Tag Archives: Barbados

Caribbean voices joining global Internet debate

The Internet Corporation of Assigned Names and Numbers (ICANN)—the entity that controls key bits of the Internet—gathers in Los Angeles this week to tackle an array of hot issues, in particular, governance of the Internet.

“Governments want to exert control over the sweeping transnational power of the Internet that is affecting their policies, politics, social fabric and/or their economic conditions,” ICANN chief executive Fadi Chehade told the media, days before this week’s ICANN 51 meeting, which will continue through October 16.

The dynamic between ICANN’s policies and the national or international laws regulating human society is complex, and is overseen by a dedicated committee within ICANN. “ICANN receives input from governments through the Governmental Advisory Committee, or GAC,” explained Albert Daniels, ICANN’s stakeholder engagement manager for the Caribbean. Continue reading Caribbean voices joining global Internet debate

BrightPath Foundation brings TechLink to T&T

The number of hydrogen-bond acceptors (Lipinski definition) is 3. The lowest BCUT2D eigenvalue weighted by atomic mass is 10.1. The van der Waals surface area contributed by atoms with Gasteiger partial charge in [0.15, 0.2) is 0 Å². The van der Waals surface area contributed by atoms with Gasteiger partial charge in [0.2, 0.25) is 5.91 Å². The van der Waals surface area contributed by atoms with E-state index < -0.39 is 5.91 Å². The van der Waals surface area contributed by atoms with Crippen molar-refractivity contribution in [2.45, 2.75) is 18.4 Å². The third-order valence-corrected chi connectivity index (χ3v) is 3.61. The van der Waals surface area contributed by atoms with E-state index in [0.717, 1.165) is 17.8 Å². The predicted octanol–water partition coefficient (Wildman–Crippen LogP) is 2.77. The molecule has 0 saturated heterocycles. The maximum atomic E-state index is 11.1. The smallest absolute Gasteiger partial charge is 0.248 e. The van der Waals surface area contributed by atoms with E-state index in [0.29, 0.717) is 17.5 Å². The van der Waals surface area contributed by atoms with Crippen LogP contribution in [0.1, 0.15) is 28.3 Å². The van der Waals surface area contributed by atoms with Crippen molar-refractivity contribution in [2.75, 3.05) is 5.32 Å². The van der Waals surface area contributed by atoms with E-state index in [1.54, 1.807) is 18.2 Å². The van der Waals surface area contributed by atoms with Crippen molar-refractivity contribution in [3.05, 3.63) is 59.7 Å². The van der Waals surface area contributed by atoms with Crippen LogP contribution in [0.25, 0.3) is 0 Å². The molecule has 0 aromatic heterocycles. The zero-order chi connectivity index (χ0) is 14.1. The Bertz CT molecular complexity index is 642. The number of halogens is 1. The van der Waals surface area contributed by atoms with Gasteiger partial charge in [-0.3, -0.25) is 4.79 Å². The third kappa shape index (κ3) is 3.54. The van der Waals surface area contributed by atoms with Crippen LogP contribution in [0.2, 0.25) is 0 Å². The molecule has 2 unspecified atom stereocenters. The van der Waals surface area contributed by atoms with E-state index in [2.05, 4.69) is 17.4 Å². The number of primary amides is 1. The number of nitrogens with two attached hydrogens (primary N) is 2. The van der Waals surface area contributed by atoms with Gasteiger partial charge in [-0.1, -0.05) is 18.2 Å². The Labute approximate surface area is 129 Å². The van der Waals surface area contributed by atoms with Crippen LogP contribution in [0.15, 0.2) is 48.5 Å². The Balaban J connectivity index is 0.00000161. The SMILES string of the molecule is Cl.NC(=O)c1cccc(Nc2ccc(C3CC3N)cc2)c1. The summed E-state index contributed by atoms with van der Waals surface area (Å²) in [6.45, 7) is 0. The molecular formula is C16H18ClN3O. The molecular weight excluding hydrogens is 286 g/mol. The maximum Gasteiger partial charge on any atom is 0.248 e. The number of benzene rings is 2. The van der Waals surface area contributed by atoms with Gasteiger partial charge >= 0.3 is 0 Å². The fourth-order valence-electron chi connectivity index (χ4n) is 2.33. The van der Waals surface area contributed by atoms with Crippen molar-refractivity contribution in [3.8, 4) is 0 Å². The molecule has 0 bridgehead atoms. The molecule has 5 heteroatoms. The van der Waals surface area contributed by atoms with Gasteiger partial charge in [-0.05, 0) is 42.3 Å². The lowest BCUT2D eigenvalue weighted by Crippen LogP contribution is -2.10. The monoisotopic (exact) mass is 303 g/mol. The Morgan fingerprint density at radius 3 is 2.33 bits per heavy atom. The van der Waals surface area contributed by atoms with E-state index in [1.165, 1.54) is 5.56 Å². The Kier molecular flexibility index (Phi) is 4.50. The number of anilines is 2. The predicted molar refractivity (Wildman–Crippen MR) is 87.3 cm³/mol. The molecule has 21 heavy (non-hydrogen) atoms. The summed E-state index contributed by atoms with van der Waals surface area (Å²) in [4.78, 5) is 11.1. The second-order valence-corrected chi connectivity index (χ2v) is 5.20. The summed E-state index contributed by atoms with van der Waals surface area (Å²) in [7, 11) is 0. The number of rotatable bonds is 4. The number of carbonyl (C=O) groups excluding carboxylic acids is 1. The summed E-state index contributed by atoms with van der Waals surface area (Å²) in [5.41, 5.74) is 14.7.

BrightPath founder and executive director Bevil Wooding. Photo courtesy: BrightPath Foundation
BrightPath founder and executive director Bevil Wooding. Photo courtesy: BrightPath Foundation

Secondary school teachers and students will be immersed in a day of technology gadgets, spacemen and science experiments when the BrightPath TechLink program comes to T&T on September 27. “TechLink combines hands-on technology training with fun-filled creative activity, wrapped into a values-based learning experience that we believe can benefit participant for life,” BrightPath Foundation executive director Bevil Wooding told T&T Guardian. Continue reading BrightPath Foundation brings TechLink to T&T

Bright path to digital careers at TechLink Barbados

BrightPath facilitator Juma Bannister, left, leads eager young participants in a hands-on Digital Photography session at BrightPath's TechLink Barbados workshop, Cave Hill School of Business, June 21. Photo courtesy The BrightPath Foundation.
BrightPath facilitator Juma Bannister, left, leads eager young participants in a hands-on Digital Photography session at BrightPath’s TechLink Barbados workshop, Cave Hill School of Business, June 21. Photo courtesy The BrightPath Foundation.

More than thirty young Barbadians learned basic skills for developing successful mobile apps and producing high-quality digital photography at a special workshop facilitated by the BrightPath Foundation, in collaboration with Columbus Communications.

A mix of small business owners and entrepreneurs assembled at the Cave Hill School of Business for BrightPath’s TechLink, a regional technology education program offering training in digital content creation and business development.